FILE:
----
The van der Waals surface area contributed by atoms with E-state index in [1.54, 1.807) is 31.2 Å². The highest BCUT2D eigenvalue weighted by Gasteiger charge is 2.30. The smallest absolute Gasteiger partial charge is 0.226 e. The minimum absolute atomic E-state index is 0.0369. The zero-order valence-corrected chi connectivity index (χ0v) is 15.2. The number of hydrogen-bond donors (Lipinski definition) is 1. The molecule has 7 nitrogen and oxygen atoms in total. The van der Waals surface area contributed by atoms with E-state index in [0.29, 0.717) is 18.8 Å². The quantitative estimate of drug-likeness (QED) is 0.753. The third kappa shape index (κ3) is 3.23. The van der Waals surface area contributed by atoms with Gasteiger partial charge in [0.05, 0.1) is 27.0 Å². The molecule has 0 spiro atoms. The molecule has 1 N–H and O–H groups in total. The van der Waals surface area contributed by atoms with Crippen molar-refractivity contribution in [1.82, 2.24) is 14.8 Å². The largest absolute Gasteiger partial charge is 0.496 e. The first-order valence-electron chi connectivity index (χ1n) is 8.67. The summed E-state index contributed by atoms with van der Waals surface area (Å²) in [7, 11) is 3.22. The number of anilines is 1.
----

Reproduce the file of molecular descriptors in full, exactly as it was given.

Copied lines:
The van der Waals surface area contributed by atoms with E-state index in [1.54, 1.807) is 31.2 Å². The highest BCUT2D eigenvalue weighted by Gasteiger charge is 2.30. The smallest absolute Gasteiger partial charge is 0.226 e. The minimum absolute atomic E-state index is 0.0369. The zero-order valence-corrected chi connectivity index (χ0v) is 15.2. The number of hydrogen-bond donors (Lipinski definition) is 1. The molecule has 7 nitrogen and oxygen atoms in total. The van der Waals surface area contributed by atoms with E-state index in [0.29, 0.717) is 18.8 Å². The quantitative estimate of drug-likeness (QED) is 0.753. The third kappa shape index (κ3) is 3.23. The van der Waals surface area contributed by atoms with Gasteiger partial charge in [0.05, 0.1) is 27.0 Å². The molecule has 0 spiro atoms. The molecule has 1 N–H and O–H groups in total. The van der Waals surface area contributed by atoms with Crippen molar-refractivity contribution in [1.82, 2.24) is 14.8 Å². The largest absolute Gasteiger partial charge is 0.496 e. The first-order valence-electron chi connectivity index (χ1n) is 8.67. The summed E-state index contributed by atoms with van der Waals surface area (Å²) in [7, 11) is 3.22. The number of anilines is 1.